Tyler Graduate Student’s Research Cited in Michelangelo Attribution Debate
Tyler Art History graduate student Hatice Köroglu Çam’s research is at the center of a recent Insider article about ongoing disagreement over the attribution of a 16th century marble statue of the Greek god Pan.
Çam, a first-year PhD student whose work focuses on Italian Renaissance art, argues that the statue was created by one of the most renowned artists of the Western canon: Michelangelo.
The life-sized sculpture is located on the grounds of Casino dell’Aurora, a historic villa in Rome. Built in 1570, the villa is the last remnant of Villa Ludovisi, a massive estate filled with the Cardinal Ludovico Ludovisi’s prized collection of art and antiquities – including the world's only known Caravaggio ceiling painting.
Çam has researched the Pan statue extensively since early 2022. Through an internship, she visited Casino dell’Aurora and was granted access to the estate’s archives. She found dozens of sketches, written testimonials, and other material from the 17th century through 19th century that explicitly attributed the work to Michelangelo.
However, viewpoints about the sculpture’s provenance have seemingly fluctuated: in the later 19th century, a group of German scholars challenged the attribution. Some present-day art historians are also skeptical.
As Çam argues, in addition to testimonials and other historical documentation, her research into a wide range of Michelangelo sculptures, paintings, and drawings has revealed strong visual and stylistic similarities to those of the Pan statue.
She comprehensively detailed her findings in a four-part article, “A New Self- Portrait of Michelangelo? The Statue of Pan at the Casino dell’Aurora in Rome”, on a website dedicated to the villa’s history.
"Considering these significant testimonies and the striking similarities between Michelangelo’s artistic style and the sculptural language of Ludovisi Pan, I defended the traditional attribution and argued that this is Michelangelo’s work and possibly a self-portrait,” Çam said.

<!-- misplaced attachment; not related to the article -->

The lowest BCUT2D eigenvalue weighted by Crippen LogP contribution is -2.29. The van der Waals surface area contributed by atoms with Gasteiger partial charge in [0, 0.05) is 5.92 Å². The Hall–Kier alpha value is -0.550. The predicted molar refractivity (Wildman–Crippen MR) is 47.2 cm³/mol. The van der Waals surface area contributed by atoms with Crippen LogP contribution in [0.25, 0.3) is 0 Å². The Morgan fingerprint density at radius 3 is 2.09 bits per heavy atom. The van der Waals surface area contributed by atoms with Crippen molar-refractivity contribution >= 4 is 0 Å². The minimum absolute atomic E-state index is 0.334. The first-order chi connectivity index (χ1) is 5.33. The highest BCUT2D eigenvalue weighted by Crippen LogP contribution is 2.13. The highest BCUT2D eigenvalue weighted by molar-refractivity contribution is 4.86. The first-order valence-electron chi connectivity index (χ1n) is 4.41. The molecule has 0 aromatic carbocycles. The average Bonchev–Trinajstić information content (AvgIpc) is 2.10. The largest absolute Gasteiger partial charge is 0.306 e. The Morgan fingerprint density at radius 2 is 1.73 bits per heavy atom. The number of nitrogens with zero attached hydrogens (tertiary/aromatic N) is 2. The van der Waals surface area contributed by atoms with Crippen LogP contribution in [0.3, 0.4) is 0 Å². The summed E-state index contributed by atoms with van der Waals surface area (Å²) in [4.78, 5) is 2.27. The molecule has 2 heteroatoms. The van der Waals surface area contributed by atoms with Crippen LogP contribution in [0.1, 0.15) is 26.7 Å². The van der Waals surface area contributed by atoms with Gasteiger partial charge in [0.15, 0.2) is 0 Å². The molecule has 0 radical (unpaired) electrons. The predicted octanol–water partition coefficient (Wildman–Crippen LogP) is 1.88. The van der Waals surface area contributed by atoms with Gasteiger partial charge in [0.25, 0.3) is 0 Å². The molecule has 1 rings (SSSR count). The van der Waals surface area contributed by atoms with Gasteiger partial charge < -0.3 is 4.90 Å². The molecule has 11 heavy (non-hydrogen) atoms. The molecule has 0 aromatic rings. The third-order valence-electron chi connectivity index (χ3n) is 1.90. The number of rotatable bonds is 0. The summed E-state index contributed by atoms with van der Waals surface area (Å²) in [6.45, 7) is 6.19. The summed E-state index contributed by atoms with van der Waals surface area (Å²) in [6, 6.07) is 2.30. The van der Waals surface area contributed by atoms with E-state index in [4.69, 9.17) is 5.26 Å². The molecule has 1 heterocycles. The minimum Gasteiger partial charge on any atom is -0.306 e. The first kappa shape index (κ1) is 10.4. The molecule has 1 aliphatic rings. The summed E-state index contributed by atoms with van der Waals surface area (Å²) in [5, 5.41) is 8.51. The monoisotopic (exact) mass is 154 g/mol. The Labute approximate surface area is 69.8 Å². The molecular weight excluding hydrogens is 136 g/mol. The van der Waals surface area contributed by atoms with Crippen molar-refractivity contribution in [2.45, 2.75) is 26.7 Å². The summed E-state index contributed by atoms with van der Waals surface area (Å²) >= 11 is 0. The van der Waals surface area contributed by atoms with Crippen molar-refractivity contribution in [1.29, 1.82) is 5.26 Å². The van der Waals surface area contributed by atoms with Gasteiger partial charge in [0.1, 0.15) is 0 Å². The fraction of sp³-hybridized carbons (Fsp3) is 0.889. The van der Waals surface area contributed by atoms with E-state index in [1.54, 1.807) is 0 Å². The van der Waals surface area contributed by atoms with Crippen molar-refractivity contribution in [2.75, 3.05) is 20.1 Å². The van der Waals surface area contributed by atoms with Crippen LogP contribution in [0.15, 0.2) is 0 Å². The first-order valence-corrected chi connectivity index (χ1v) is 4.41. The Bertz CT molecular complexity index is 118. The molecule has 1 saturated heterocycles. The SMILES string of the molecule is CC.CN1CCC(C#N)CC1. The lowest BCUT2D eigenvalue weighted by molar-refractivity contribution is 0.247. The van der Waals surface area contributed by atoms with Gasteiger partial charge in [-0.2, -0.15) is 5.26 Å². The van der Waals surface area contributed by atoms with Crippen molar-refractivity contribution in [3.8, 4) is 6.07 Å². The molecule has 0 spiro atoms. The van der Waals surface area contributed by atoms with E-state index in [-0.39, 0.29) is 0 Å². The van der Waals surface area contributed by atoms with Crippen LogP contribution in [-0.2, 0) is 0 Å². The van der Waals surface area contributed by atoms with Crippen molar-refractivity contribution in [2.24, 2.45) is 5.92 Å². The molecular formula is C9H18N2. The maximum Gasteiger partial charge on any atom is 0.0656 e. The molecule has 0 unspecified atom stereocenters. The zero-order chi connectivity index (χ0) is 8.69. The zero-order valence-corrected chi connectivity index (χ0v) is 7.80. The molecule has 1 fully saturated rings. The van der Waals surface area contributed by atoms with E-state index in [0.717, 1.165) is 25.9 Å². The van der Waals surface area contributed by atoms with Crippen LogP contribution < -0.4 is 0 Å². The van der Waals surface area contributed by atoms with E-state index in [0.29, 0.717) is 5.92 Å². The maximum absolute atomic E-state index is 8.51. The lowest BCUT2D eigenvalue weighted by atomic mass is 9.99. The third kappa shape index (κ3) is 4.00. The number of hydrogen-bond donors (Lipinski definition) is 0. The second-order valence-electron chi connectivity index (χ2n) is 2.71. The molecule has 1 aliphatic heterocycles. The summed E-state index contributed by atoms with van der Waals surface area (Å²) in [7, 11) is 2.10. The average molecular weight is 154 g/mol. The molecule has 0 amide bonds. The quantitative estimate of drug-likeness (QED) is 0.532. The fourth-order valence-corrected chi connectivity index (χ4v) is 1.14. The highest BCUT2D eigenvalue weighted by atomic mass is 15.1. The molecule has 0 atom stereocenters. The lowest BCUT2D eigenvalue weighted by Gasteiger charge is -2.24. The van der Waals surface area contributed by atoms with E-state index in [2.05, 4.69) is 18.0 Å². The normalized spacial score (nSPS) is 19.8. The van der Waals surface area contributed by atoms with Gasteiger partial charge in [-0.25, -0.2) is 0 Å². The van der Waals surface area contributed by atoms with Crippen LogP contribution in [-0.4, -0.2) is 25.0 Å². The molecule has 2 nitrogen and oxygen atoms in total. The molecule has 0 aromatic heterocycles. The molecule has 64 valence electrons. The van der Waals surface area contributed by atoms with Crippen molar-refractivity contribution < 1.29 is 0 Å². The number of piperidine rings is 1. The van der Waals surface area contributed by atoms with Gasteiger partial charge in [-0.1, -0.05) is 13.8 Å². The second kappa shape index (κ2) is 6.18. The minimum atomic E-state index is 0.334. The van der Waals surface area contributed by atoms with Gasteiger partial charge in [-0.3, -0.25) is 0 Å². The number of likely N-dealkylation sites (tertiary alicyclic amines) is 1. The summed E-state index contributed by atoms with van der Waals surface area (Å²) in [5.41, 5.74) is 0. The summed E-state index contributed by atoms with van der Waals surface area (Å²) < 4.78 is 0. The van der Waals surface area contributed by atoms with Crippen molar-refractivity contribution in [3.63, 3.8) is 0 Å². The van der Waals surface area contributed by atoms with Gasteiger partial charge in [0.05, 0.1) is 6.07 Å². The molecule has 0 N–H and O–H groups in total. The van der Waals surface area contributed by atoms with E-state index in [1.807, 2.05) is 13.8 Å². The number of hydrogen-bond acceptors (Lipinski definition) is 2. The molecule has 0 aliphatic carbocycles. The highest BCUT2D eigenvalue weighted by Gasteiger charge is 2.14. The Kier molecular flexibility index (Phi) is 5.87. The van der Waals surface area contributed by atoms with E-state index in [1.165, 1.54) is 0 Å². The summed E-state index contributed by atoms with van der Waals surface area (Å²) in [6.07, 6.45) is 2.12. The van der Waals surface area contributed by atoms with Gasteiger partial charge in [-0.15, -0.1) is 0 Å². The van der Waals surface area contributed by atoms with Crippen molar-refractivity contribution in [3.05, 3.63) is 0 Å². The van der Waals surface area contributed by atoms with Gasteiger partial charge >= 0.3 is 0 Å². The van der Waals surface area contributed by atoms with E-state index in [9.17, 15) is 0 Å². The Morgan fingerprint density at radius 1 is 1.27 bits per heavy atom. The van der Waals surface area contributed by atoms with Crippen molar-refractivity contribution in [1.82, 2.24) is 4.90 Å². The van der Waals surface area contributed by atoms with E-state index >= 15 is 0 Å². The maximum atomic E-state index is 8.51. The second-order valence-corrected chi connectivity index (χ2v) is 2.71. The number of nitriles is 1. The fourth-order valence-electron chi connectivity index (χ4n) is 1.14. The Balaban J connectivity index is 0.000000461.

Regarding scholars who disagree with her claims, Çam believes that raising further questions only benefits her ongoing research.
“When you write about something like this, you’re subjectively focusing on your job and usually don’t hear opposite approaches or opinions,” she said. “I very much needed to hear different counterarguments, especially from Michelangelo experts.”
Moreover, ongoing dialogue and press help to further her broader aims: beyond the sculpture’s attribution, Çam is deeply concerned about its fate and physical condition.
“This Pan statue not a regular garden sculpture. This was part of Cardinal Ludovico Ludovisi’s collection and was left unprotected in the garden; however, the Cardinal’s other sculptures are exhibited in prestigious museums such as the Palazzo Altemps and the Capitoline Museum in Rome, and the Museum of Fine Arts in Boston,” she said. “Historical testimonies, inventory records, and representations by 18th century artists such as Hamlet Winstanley and Antonio Canova clearly underscore its artistic significance. As an art historian, I cannot ignore that crucial historical context.”
“The attribution is just my argument,” Çam continued. “I’m not saying that no one can argue against me. I’m highlighting that it needs to be preserved.”
Çam believes that the statue’s subject matter and features have negatively affected both its present-day condition and scholarly recognition of its similarities to Michelangelo’s work. While Ludovisi descendants have maintained it’s a Michelangelo creation, Çam believes that the family’s embarrassment over the statue’s erect phallus impacted the work’s placement and presentation. Over the centuries, it was alternately covered by a removable fig leaf, hidden by shrubs, and positioned behind a tree. Once kept in a temple-like structure, it has stood uncovered in a garden since 1901.
Presently, Casino dell’Aurora is up for auction after a long-running inheritance dispute, and it is unclear what will happen to the property – or the statue.
“There is a risk that future scholars may overlook this connection if the statue continues to deteriorate. If they preserve the statue, maybe someone twenty years from now will have additional research about it,” Çam said. “But, left like this, in twenty years it will lose even more details, and this becomes even more difficult.”
Çam hopes that the villa can be made into a museum, where the Pan statue can be preserved and displayed alongside archival materials. That way, the sculpture can be shown in its historical context – and visitors can form their own conclusions about its provenance.